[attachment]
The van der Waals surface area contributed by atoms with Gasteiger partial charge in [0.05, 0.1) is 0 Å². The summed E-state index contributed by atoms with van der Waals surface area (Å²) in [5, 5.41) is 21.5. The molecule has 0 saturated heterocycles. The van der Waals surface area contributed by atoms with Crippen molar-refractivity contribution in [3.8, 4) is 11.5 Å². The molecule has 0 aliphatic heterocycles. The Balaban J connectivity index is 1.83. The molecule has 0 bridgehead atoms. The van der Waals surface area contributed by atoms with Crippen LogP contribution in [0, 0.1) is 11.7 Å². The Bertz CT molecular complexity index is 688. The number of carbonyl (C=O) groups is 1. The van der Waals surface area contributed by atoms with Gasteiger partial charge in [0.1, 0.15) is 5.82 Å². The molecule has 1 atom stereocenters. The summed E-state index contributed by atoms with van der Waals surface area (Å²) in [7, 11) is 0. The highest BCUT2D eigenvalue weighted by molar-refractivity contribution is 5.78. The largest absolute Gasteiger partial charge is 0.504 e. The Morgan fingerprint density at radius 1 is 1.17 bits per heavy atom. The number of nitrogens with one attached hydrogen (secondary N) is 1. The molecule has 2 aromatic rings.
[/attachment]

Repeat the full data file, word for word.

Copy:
The van der Waals surface area contributed by atoms with Gasteiger partial charge in [0.05, 0.1) is 0 Å². The summed E-state index contributed by atoms with van der Waals surface area (Å²) in [5, 5.41) is 21.5. The molecule has 0 saturated heterocycles. The van der Waals surface area contributed by atoms with Crippen molar-refractivity contribution in [3.8, 4) is 11.5 Å². The molecule has 0 aliphatic heterocycles. The Balaban J connectivity index is 1.83. The molecule has 0 bridgehead atoms. The van der Waals surface area contributed by atoms with Crippen LogP contribution in [0, 0.1) is 11.7 Å². The Bertz CT molecular complexity index is 688. The number of carbonyl (C=O) groups is 1. The van der Waals surface area contributed by atoms with Gasteiger partial charge in [0.1, 0.15) is 5.82 Å². The molecule has 1 atom stereocenters. The summed E-state index contributed by atoms with van der Waals surface area (Å²) in [7, 11) is 0. The highest BCUT2D eigenvalue weighted by molar-refractivity contribution is 5.78. The largest absolute Gasteiger partial charge is 0.504 e. The Morgan fingerprint density at radius 1 is 1.17 bits per heavy atom. The number of nitrogens with one attached hydrogen (secondary N) is 1. The molecule has 2 aromatic rings.